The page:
Soushi got a chicken with tail feathers filled with catnip.  He likes to kill things.  He thoroughly killed the chicken the minute I got it out of its package, but also surprisingly, no tail feathers have pulled out yet!  A couple days ago he got it stuck between the wall and my wardrobe and fell onto my computer trying to reach it from the top of the wardrobe, then looked ready to scale the curtains to reach it from the desk, which he knows he's not allowed to be on.  It was amusing, but further rationale for his nickname of Dr. Destructo.  He couldn't decide which toy he wanted to play with more after I got done tormenting him with the elf costume.
 Ophelia was the easiest to put this on.  She just stopped moving and looked disgruntled.
 Soushi, on the other hand, kept trying to run off or rub the ears off.  Haha, I'm a crazy cat lady, I know, but it was a very well spent $5, and they will suffer through wearing it every year because I think it's hilarious!

Ok, I'm really done with this post now.  Happy New Year everyone!!

Tuesday, 21 December 2010

Not a mouse...

So uh, there was a noise in the kitchen.  I've been hearing it quite often lately at night, dishes bumping together, and I thought maybe it was the dishes on the rack, or something shifting because the building shakes occasionally.  The kitchen lights were on and I was at my desk, so I looked over... yup, big grey rat climbing out of the sink.

Glad it's not a roach, because then I'd actually be scared.  Right now I'm just thoroughly grossed out and ticked off that I'm paying $600 a month and not only have rodents in my walls and cupboards but now in my sink as well!


Four more sleeps 'till Christmas

I'm bummed.  Last year on Christmas Eve I went to the Dacco Christmas Live.  It was a ton of fun and just a nice way to spend Christmas Eve seeing as I was all alone in Tokyo last year.  Well, I was planning on going when they first announced their Christmas Live this year, then I hemmed and hawed about the money, and finally today I decided "screw the money, I'm going."  Well, it's on Christmas day this year. >.>  Thankfully I'm not alone in Tokyo this year, and I have plans to have roasted chicken, apple tart, cheese, crackers, and wine with Jen on Christmas day.  Still bummed about the show though.  I looked for anything else, but nobody I like is playing on Christmas eve.  One band is playing the day before, but that doesn't exactly help.  So I guess it's me and the cats that night.  Ritchie (long story summed up in two words - selfish jackass...pardon the French) has a show that night, and he invited me, after snubbing me at his last show and making me cry... again... but yeah, so not going to that one.  Even if he wasn't such a jerk, I wouldn't want to spend my Christmas eve with the type of fans his band has.  Thanks, pass.  There's one where I say I'm sure they're nice people, but they creep me out.  I'm used to being around the geeky boys who need reminders to bathe and eat something other than Mountain Dew and they creep me out.  That's saying something.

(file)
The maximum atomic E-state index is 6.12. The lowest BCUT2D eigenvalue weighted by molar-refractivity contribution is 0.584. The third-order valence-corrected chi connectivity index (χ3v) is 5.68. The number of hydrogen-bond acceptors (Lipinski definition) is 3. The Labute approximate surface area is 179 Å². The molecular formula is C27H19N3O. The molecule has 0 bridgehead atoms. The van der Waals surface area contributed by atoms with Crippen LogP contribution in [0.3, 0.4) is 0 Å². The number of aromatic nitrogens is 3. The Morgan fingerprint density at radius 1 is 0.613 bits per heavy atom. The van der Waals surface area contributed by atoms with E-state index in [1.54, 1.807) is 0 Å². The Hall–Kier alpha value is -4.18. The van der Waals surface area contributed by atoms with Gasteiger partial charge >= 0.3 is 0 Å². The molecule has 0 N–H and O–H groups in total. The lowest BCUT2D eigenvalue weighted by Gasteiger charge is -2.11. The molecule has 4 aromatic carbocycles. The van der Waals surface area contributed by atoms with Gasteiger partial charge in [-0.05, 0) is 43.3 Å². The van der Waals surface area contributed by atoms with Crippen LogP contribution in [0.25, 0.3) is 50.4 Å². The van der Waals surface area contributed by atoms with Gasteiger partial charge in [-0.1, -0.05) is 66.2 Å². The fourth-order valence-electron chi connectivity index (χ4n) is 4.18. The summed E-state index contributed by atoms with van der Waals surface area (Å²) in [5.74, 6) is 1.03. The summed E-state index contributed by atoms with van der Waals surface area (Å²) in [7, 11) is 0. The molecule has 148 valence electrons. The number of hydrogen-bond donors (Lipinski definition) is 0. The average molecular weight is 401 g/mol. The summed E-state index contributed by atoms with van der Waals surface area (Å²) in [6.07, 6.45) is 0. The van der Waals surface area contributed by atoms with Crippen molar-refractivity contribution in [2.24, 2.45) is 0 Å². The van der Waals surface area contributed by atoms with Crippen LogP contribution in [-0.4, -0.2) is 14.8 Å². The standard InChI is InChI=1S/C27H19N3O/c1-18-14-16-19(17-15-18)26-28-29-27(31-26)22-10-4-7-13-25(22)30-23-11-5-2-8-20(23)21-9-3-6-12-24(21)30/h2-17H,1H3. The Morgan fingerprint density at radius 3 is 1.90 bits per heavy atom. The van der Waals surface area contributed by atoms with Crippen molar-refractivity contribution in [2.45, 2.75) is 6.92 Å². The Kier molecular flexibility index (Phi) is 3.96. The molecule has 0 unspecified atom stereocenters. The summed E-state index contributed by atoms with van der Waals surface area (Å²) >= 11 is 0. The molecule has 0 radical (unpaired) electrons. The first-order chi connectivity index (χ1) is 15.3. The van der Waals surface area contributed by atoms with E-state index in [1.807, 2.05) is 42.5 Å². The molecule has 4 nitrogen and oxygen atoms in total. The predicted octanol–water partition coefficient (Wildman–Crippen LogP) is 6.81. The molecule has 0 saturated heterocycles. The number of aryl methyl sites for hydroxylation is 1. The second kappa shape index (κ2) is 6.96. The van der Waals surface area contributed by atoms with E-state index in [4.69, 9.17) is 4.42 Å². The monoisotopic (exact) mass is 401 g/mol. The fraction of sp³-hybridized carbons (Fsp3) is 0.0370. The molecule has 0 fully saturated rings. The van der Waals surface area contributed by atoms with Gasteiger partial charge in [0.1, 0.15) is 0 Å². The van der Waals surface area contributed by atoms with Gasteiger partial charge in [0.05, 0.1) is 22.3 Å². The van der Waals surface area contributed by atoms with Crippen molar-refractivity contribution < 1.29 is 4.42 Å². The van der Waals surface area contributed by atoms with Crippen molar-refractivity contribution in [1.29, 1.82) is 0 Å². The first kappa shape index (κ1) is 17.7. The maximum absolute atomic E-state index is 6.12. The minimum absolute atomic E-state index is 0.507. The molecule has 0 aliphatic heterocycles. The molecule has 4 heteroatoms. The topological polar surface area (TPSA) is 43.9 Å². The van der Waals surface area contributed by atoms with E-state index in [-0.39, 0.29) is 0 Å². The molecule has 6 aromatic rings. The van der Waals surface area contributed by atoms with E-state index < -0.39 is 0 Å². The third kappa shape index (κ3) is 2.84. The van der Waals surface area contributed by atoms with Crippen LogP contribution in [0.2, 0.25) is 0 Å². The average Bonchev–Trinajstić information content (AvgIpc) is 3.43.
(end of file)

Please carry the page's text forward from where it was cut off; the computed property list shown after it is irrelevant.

I got my kitties Christmas presents today.  I wasn't going to, but I went to Tokyu Hands to look for a hole punch, which, of course, they had for 3,000 yen, ahah, right, no.  I wandered up to the pet store just to look around.  I still want to buy them Japanese engraved tags, but then I'd have to put my name and phone number on something else... They're really pretty tags though...  Anyway, I didn't get those, but I intend to take pictures Christmas morning, so I'll be sure to post them.  I'm sure to have an unhappy Soushi (because I guarantee Ophelia won't let me get her) for all of about 30 seconds.  Maybe I should just take a video, haha.

So last week I was able to finish up Life in a Medieval Castle.  I only had one chapter left, so that doesn't count as a whole book.  Actually I'm not sure I'm counting anything until the first of the year, but we'll see.  It was good though.  I found out that the whole egg on Easter thing dates back at least to 1300.  Peasants used to give their lords eggs for...whatever reason.  The twelve days of Christmas, unless I read something completely wrong, started with Christmas and went into the new year and were days the peasants didn't have to work their lords' fields.  And I finally learned what Michaelmas was.  That kept coming up in medieval stories and I had never even heard of it before last spring.  Anyway, it was some festival that I don't know all the details of, but they killed a bunch of the livestock and had feasts so they wouldn't starve over the winter.  Fascinating book anyway.

I also read A Christmas Carol by Charles Dickens.  It was meh.  I think I've liked some of the movie versions better, which surprised me.  The writing was also not up to what I'd expected.  I think I have high expectations for Dickens considering the first (and possibly only other, but I can't remember) thing I read by him was A Tale of Two Cities.  It was certainly a quick easy read though, and maybe if you like getting into the holiday spirit you might enjoy it more.  I tried.  I'm not glaring at Christmas decorations or wanting to break speakers that are playing holiday music though, so that's an improvement for me. XD  Guess we can't expect too much.